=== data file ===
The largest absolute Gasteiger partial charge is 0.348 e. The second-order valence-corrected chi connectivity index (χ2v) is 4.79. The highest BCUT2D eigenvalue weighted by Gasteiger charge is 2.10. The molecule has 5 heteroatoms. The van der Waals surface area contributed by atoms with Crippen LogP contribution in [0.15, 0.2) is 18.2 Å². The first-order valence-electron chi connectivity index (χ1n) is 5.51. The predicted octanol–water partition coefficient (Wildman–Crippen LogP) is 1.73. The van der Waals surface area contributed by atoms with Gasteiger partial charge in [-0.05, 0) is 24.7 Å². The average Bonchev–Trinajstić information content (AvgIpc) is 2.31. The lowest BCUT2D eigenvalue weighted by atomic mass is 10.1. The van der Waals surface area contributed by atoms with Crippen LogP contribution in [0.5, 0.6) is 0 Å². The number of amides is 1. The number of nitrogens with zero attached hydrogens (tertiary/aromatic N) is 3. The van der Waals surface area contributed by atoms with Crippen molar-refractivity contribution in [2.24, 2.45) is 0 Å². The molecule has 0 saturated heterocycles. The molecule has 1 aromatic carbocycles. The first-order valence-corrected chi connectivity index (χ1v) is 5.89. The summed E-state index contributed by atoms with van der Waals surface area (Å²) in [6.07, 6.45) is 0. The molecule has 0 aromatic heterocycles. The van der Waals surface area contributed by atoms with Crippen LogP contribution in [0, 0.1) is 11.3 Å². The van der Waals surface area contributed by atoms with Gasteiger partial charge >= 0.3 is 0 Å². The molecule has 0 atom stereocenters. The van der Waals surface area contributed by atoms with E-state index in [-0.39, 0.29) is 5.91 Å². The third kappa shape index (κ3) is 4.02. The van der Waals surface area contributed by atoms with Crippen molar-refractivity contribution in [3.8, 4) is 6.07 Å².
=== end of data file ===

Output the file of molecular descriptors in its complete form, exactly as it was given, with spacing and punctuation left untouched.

The largest absolute Gasteiger partial charge is 0.348 e. The second-order valence-corrected chi connectivity index (χ2v) is 4.79. The highest BCUT2D eigenvalue weighted by Gasteiger charge is 2.10. The molecule has 5 heteroatoms. The van der Waals surface area contributed by atoms with Crippen LogP contribution in [0.15, 0.2) is 18.2 Å². The first-order valence-electron chi connectivity index (χ1n) is 5.51. The predicted octanol–water partition coefficient (Wildman–Crippen LogP) is 1.73. The van der Waals surface area contributed by atoms with Gasteiger partial charge in [-0.05, 0) is 24.7 Å². The average Bonchev–Trinajstić information content (AvgIpc) is 2.31. The lowest BCUT2D eigenvalue weighted by atomic mass is 10.1. The van der Waals surface area contributed by atoms with Crippen LogP contribution in [0.5, 0.6) is 0 Å². The number of amides is 1. The number of nitrogens with zero attached hydrogens (tertiary/aromatic N) is 3. The van der Waals surface area contributed by atoms with Crippen molar-refractivity contribution in [2.24, 2.45) is 0 Å². The molecule has 0 saturated heterocycles. The molecule has 1 aromatic carbocycles. The first-order valence-corrected chi connectivity index (χ1v) is 5.89. The summed E-state index contributed by atoms with van der Waals surface area (Å²) in [6.07, 6.45) is 0. The molecule has 0 aromatic heterocycles. The van der Waals surface area contributed by atoms with Crippen LogP contribution in [0, 0.1) is 11.3 Å². The van der Waals surface area contributed by atoms with Gasteiger partial charge >= 0.3 is 0 Å². The molecule has 0 atom stereocenters. The van der Waals surface area contributed by atoms with E-state index in [-0.39, 0.29) is 5.91 Å². The third kappa shape index (κ3) is 4.02. The van der Waals surface area contributed by atoms with Crippen molar-refractivity contribution in [3.8, 4) is 6.07 Å².